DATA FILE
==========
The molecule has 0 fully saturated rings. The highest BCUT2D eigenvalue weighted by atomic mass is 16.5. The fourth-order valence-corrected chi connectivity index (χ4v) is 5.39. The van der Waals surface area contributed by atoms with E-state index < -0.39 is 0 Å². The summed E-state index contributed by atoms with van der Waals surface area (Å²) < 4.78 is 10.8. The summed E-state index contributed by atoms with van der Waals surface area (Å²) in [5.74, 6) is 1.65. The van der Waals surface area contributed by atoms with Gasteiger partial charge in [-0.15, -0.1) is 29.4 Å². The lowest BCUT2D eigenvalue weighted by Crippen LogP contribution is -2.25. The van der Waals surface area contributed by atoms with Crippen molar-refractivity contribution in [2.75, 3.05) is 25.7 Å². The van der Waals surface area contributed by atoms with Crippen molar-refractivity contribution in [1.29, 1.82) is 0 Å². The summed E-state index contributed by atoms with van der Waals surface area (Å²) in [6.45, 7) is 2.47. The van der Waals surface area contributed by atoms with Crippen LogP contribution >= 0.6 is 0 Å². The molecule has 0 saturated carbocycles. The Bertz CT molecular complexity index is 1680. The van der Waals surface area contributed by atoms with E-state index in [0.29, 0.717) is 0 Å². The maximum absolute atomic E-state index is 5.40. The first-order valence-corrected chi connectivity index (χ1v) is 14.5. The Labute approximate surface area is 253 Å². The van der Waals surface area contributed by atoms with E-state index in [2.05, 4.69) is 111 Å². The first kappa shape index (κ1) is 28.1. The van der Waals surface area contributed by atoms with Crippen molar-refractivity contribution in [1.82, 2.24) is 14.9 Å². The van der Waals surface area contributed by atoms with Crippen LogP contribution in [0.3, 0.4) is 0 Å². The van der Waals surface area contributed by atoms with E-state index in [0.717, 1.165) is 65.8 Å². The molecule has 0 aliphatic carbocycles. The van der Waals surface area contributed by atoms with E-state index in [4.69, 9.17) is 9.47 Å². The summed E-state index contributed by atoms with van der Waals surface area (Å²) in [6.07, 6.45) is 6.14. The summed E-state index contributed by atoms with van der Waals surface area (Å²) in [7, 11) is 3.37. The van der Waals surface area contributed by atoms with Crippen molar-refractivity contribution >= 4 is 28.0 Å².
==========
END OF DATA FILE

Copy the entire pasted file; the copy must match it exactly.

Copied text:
The molecule has 0 fully saturated rings. The highest BCUT2D eigenvalue weighted by atomic mass is 16.5. The fourth-order valence-corrected chi connectivity index (χ4v) is 5.39. The van der Waals surface area contributed by atoms with E-state index < -0.39 is 0 Å². The summed E-state index contributed by atoms with van der Waals surface area (Å²) < 4.78 is 10.8. The summed E-state index contributed by atoms with van der Waals surface area (Å²) in [5.74, 6) is 1.65. The van der Waals surface area contributed by atoms with Gasteiger partial charge in [-0.15, -0.1) is 29.4 Å². The lowest BCUT2D eigenvalue weighted by Crippen LogP contribution is -2.25. The van der Waals surface area contributed by atoms with Crippen molar-refractivity contribution in [2.75, 3.05) is 25.7 Å². The van der Waals surface area contributed by atoms with Crippen molar-refractivity contribution in [1.29, 1.82) is 0 Å². The summed E-state index contributed by atoms with van der Waals surface area (Å²) in [6.45, 7) is 2.47. The van der Waals surface area contributed by atoms with Crippen LogP contribution >= 0.6 is 0 Å². The molecule has 0 saturated carbocycles. The Bertz CT molecular complexity index is 1680. The van der Waals surface area contributed by atoms with E-state index in [0.29, 0.717) is 0 Å². The maximum absolute atomic E-state index is 5.40. The first-order valence-corrected chi connectivity index (χ1v) is 14.5. The Labute approximate surface area is 253 Å². The van der Waals surface area contributed by atoms with E-state index in [2.05, 4.69) is 111 Å². The first kappa shape index (κ1) is 28.1. The van der Waals surface area contributed by atoms with Crippen molar-refractivity contribution in [1.82, 2.24) is 14.9 Å². The van der Waals surface area contributed by atoms with Crippen LogP contribution in [0.3, 0.4) is 0 Å². The van der Waals surface area contributed by atoms with E-state index in [0.717, 1.165) is 65.8 Å². The molecule has 0 aliphatic carbocycles. The van der Waals surface area contributed by atoms with E-state index in [4.69, 9.17) is 9.47 Å². The summed E-state index contributed by atoms with van der Waals surface area (Å²) in [6.07, 6.45) is 6.14. The summed E-state index contributed by atoms with van der Waals surface area (Å²) in [7, 11) is 3.37. The van der Waals surface area contributed by atoms with Crippen molar-refractivity contribution >= 4 is 28.0 Å².